The Socratic Method: A Practitioners Handbook By Farnsworth (SUMMARY & Review)

The Socratic Method: A Practitioners Handbook By Farnsworth

The Socratic Method by Farnsworth is a book that takes you deeper into the story and techniques of Socrates. It covers the way Socrates asked questions, the possible history and source of Socrates, and the effects of Socrates. It draws and analyzes methods of questioning from Plato’s writings. It teaches you how to be more Socratic by challenging your own beliefs.

Review & Criticism

Farnsworth is a very clear writer. Each chapter is extremely well organized. It is never unclear what he is trying to accomplish with any portion of the text. Each chapter advances his points slowly and clearly. The sections within the chapters are clearly labeled and easily understood. He uses quotes by Plato and other philosophers to make his points. By the end you feel like you have a strong understanding of Socratic methods, history, implications, effects, and more.

If you want to get a holistic understanding of Socrates this is a great book. Farnsworth explains different theories of where Socrates might have come from. Maybe he was a creation of Plato, maybe he was a historical character. Maybe both. Time is also spent discussing the strengths and weaknesses and results of the method. The author also covers the effect Socrates had on other areas of philosophy. He influenced the Skeptics and the Stoics. Farnsworth also takes time in the last few chapters to teach you how to create your own Socratic questions. You can use these on yourself or on others.

If you are primarily concerned with picking up Socratic techniques to add to your quiver, you will be satisfied but not overjoyed. This isn’t a book full of long lists of questions or techniques. Don’t get me wrong, the book covers in detail each of the parts of the Socratic method. There are chapters devoted to how to draw contradictions, how to eliminate differences between terms, how to use inconsistency against someone, and more. But if you are looking for a very practical guide full of argument strategies or lists of questions you can immediately use, you should just buy a legal book on cross examination or deposition techniques. Or just read this guide on how to quickly apply Socratic questioning.

The book is 80% philosophy of Socratic reasoning and 20% techniques. If you are seeking a more deep and contextual understanding, you will be happy with this purchase. But I’d try renting it at a library if you are wanting to improve your Socratic technique. The context itself might make you a better questioner. For example, the author points out multiple times that these techniques can be applied internally to your own beliefs. This reframe of the general idea people have about how to use the Socratic method would make you a better Socratic questioner if you hadn’t thought of this before.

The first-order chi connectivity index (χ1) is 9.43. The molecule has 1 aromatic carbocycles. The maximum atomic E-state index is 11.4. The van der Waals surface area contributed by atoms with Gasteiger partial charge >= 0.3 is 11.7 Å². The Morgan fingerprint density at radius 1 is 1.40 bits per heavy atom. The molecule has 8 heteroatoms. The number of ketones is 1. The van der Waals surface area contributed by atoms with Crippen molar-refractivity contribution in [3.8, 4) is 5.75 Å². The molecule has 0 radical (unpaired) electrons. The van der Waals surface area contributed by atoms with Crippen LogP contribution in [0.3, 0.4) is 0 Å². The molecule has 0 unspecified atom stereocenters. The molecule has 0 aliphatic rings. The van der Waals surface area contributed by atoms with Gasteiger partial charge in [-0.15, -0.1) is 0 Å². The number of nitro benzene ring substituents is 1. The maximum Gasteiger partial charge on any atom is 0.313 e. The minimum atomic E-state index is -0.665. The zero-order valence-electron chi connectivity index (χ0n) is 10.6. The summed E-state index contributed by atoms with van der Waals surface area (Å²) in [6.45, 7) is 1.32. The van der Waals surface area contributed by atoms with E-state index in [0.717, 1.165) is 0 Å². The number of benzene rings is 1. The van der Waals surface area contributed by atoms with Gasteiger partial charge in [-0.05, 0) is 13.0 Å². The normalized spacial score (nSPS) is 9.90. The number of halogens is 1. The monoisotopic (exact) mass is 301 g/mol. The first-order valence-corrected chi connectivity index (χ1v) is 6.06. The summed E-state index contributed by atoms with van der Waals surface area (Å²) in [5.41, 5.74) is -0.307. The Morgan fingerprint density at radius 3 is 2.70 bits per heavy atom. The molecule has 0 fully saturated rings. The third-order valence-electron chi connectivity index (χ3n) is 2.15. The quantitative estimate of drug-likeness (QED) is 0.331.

If you are just looking for useful questions that can help people be more open minded, consider this summary we wrote on one book that is used by the Street Epistemology group. It has a whole list of very specific and actionable questions you can use to lower someone’s certainty.

Chapter By Chapter Summary

1. The Socratic Problem

The first chapter talks about Socrates, Plato, and other characters that will come up through out the book. It discusses history and the forces at play. The chapter spends most of the time analyzing the different ideas on the origin of Socrates. The author leans towards him being a creation of Plato.

2. Methods vs. Doctrine

This chapter makes a distinction between the method of Socrates and Plato himself. It is important because both Mill (a philosopher) and the author lean towards saying that Plato’s great contribution was less of the forms and more of the Socratic method. No one really believes in the forms or the philosopher king. But people regularly research and use the Socratic method.

3. Elements of the Method

Chapter three covers five important elements of the Socratic method. First it is a question and answer based approach. Second it has a heavy focus on proving a person’s inconsistency. Third it draws out the principle behind what the interlocutor is saying in order to show how it covers too much or too little. Fourth it drives the point home with concrete examples. Fifth Socrates admits that he doesn’t know.

You should want friends who behave like Socrates. They will make you more humble, aware, less error prone, and more understanding.